What is Voice Marketing? Voice vs. Voice Search 101

It seems we can’t go a day without bumping into an article about Voice. Voice this, voice that.

I can read articles all day long about new(ish) technical topics, but when it comes to making advice actionable, I often need to have the content brought down to a 101 level. If the concept of Voice Marketing versus Voice Search keeps you scratching your head, then this introductory article is for you.

8 Foundational Voice Q&As

For the longest time, whenever I heard the term “Voice,” I thought of it synonymously with “Voice Search.” I have an unfortunate habit of trying to turn everything into an SEO issue.

How is Voice Marketing Different than Voice Search?

While there is some overlap, Voice as a marketing channel stands on its own. When we say “Voice,” we may be referring to the trend of spoken commands or queries, or devices like smart speakers, home devices, or digital assistants. When you hear “Voice Search,” that most often refers to the SEO sub-discipline of targeting the coveted SERP result that gets read aloud. Often (but not always) this is the page’s featured snippet, AKA “Position 0.”

How are Voice and Voice Search Similar?

There are some similarities, including:

  • Shifts in Consumer Search Habits: Both Voice and Voice Search represent new trends and shifts in consumer search habits as we move beyond the screen or search bar.
  • Frictionless experience: This is the big marketing concept for the year: predict what our users want, stay one step ahead of them, and give them a frictionless experience while doing so. How consumers use both Voice/Voice Search represent desires to reduce friction and make common tasks that much easier.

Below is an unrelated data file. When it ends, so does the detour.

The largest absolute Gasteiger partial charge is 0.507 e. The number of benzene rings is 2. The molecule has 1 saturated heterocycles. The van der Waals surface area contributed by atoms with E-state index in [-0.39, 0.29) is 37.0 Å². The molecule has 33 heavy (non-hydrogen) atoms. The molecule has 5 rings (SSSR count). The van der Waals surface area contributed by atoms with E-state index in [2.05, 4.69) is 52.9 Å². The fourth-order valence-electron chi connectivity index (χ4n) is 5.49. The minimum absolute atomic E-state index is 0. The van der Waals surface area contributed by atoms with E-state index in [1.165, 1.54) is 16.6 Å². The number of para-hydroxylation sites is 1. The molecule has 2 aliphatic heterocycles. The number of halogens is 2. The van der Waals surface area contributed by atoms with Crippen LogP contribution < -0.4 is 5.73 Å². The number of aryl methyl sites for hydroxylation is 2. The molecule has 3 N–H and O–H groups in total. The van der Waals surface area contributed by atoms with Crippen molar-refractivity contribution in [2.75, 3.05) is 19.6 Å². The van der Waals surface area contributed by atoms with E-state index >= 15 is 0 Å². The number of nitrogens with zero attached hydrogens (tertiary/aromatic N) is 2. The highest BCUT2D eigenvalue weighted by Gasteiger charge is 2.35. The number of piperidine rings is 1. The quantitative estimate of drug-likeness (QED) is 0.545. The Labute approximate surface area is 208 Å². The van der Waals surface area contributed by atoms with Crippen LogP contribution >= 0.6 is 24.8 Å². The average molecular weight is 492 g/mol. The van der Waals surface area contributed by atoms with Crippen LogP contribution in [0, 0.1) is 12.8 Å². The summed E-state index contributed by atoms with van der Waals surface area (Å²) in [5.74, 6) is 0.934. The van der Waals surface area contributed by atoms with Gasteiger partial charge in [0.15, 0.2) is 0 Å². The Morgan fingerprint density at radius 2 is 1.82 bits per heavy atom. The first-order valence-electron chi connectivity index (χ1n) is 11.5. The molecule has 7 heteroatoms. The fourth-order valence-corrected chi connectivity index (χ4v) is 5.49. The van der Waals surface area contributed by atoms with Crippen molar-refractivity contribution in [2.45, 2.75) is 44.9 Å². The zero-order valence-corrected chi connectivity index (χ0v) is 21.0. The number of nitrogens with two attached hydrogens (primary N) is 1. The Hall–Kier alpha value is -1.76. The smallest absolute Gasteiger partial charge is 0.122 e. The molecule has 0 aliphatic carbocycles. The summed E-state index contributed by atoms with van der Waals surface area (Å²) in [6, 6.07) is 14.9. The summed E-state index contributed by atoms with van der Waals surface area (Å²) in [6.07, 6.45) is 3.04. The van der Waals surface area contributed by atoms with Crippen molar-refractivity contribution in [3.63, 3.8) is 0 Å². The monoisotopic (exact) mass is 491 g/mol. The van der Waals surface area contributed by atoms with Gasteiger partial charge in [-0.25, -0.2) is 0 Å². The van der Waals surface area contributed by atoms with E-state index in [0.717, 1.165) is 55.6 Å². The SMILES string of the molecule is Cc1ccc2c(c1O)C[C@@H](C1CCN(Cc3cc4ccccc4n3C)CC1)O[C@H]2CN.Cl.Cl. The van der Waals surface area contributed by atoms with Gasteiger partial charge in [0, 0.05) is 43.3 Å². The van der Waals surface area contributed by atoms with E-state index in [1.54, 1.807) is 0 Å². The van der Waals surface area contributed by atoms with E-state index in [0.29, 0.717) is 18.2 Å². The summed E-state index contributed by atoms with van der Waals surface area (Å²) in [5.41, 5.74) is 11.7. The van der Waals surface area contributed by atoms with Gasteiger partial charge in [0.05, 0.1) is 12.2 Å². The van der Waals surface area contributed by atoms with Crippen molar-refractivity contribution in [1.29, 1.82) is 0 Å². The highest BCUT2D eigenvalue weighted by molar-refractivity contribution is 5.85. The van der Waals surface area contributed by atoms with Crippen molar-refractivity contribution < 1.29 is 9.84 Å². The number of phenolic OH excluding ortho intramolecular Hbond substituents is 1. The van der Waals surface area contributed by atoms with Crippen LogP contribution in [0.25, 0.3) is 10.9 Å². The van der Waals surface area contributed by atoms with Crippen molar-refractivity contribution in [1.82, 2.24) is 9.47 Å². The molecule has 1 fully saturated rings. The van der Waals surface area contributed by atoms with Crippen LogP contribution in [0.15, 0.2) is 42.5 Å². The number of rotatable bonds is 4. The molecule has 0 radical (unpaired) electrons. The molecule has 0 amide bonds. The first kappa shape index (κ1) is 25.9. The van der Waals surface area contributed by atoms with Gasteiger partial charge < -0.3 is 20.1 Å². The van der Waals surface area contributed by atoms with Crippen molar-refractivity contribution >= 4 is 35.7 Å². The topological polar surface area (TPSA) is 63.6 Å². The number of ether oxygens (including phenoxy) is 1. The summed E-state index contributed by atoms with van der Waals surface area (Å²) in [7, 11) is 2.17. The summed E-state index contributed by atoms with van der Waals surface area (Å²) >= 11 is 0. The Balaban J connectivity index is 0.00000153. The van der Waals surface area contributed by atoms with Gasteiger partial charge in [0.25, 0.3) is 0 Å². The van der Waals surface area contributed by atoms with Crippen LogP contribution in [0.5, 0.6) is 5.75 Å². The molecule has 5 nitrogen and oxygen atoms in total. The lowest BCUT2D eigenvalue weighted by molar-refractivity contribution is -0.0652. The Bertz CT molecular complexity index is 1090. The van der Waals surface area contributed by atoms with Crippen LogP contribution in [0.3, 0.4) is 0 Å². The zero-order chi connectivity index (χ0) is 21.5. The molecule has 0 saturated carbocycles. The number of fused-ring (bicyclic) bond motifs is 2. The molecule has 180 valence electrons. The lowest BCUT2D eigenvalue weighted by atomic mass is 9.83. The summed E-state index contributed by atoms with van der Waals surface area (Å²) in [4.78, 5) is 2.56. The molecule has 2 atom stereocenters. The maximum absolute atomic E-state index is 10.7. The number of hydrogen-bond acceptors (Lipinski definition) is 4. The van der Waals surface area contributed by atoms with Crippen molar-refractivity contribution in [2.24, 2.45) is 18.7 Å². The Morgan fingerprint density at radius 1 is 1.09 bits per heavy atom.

• Natural Language usage: with Voice, it’s natural that longer, conversational queries will be utilized. In 2013, Google brought Hummingbird to the table. Hummingbird was an overhaul of their algorithm, designed to meet more semantic needs and to understand queries in context.
  • Device usage: Voice is used in conjunction with some sort of a device: a speaker, a phone, a computer, a car, a smart appliance, etc.

What is Voice Search?

Voice Search is really just “voice optimization for virtual assistants” and has been around for a number of years. Currently, any Voice Search budget goes mostly towards optimizing content for SEO and featured snippets (also called Position 0). When you say, “Hey Google,” it’s actually doing a google search. I recently tested out the same informational query on both Google Home and Amazon Echo. I asked both devices, “what is the best plugin for WordPress.” Google read me a snippet from WPBeginner, while Alexa responded with, “The jury is still out.” I also asked Google “what are the top private schools in Atlanta,” and it read me the names of several independent schools. When I asked Alexa, she said, “I don’t know the answer to that one.”